Their music could not be further from the synthesizer chanson of Au Revoir Simone, but it seems the raison d'etre of girl groups always remains the same: hang out with your friends, create music together, travel the world with your best girls.
Cute dresses and professional styling may be a bonus, but fundamentally all true girl bands are about expressing your inner dork, freak, nerd.
Leave it to the popular girls to do synchronized dance routines and lip sync to tapes, the rest of us would rather sit in the dark room developing photos and listening to Bikini Kill 'till our ears bleed.
These queens of the Riot Grrrl-movement made my teenage self believe I could be in a band (the trouble was I couldn't convince anyone else to be in one) solely because they were so much like your outcast best friends: unbelievable cool, yet totally approachable.
Hailing from the same era and area Sleater-Kinney have left a permanent mark in the heart of most of us 90s girls. Though their music was danm near impossible to come by in the cold, dark North the few vinyls the library had to offer were totally life altering: fast, fun and feminist.
A Riot Grrrl group for more than a decade Corin Tucker & Co. were an integral part of the lives of tens of thousands third wave feminists and left a lasting imprint in our culture. I'm sad to miss that exit on this up-coming road trip, but will salute it extra hard next time around.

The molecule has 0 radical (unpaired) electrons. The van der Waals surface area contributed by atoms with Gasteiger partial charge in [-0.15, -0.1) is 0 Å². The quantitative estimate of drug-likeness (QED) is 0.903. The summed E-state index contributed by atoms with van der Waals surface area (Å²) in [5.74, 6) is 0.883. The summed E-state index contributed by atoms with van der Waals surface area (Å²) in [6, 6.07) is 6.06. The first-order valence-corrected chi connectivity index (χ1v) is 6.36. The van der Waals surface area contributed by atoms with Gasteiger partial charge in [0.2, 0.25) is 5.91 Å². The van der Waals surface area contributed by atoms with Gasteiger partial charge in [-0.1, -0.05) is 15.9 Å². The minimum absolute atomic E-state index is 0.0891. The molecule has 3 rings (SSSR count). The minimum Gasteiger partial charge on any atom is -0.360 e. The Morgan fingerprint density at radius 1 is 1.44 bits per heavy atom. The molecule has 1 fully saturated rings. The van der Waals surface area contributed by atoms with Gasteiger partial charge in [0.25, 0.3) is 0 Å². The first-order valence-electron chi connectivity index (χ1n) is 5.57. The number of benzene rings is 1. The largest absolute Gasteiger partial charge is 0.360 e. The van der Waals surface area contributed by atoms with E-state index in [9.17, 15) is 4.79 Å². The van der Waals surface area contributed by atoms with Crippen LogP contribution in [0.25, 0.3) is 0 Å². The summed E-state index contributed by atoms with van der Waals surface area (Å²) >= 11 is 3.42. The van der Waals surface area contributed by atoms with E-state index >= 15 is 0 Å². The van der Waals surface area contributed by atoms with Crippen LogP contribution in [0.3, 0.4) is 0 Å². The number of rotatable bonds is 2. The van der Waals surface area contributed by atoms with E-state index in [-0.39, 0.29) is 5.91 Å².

Every insult, put-down and patronizing statement ever levelled against girls with words and guitars has probably also been levelled against Hole. Its front woman may well be one of the most reviled (kinder)whore/madonna in the history of Rock 'n Roll. As the widow of the messiah of high school music nerds everywhere, Courtney Love has been called everything from genius to hack, from too controversial to sell-out, from unfit mother to tragic figure, and from feminist to proliferator of male fantasies.
And while Hole may not have been the trailblazer Love might have wished to see her band as, she has certainly fought valiantly the expectations and hypocrisies young women trying to brake out of their traditional gender roles face. It seems that Love's method has been to embody all of these stereotypes at one time or another, blasting through each one as she changes, yet somehow, mysteriously remaining true to herself.
On a more frivolous note: is anyone else as excited about this as I am?
No other modern girl group (can two be a group?-I say they can!) embodies all of the afore-mentioned virtues of muses and makers of music, as CocoRosie does.
Certainly the masters of letting your freak flag fly, these musical wunderkinds do things truly their way, never paying mind to the popular opinion, the gender rules, the music label bosses.
Fiercely independent and profoundly odd, CocoRosie make music that defies definitions and expectations, as well as mix up the boundaries between good taste and bad, male and female.
Their influences range from Native American ceremony to Opera and Hip-Hop and they never apologize or explain their own odd-ball concoctions.
Throughout history women artists have done as these sisters do, and made their art only for themselves, for most of the time no one else was listening (see:Emily Dickinson, Sylvia Plath, Judee Sill ad nauseam, ad infinitum...).
Now tell me: what girl groups rock your boat?
Further reading: Girl Power by Marisa Meltzer and Girls To The Front by Sara Marcus
You might also enjoy: Ladies and Gentlemen: The Fabulous Stains. I sure did.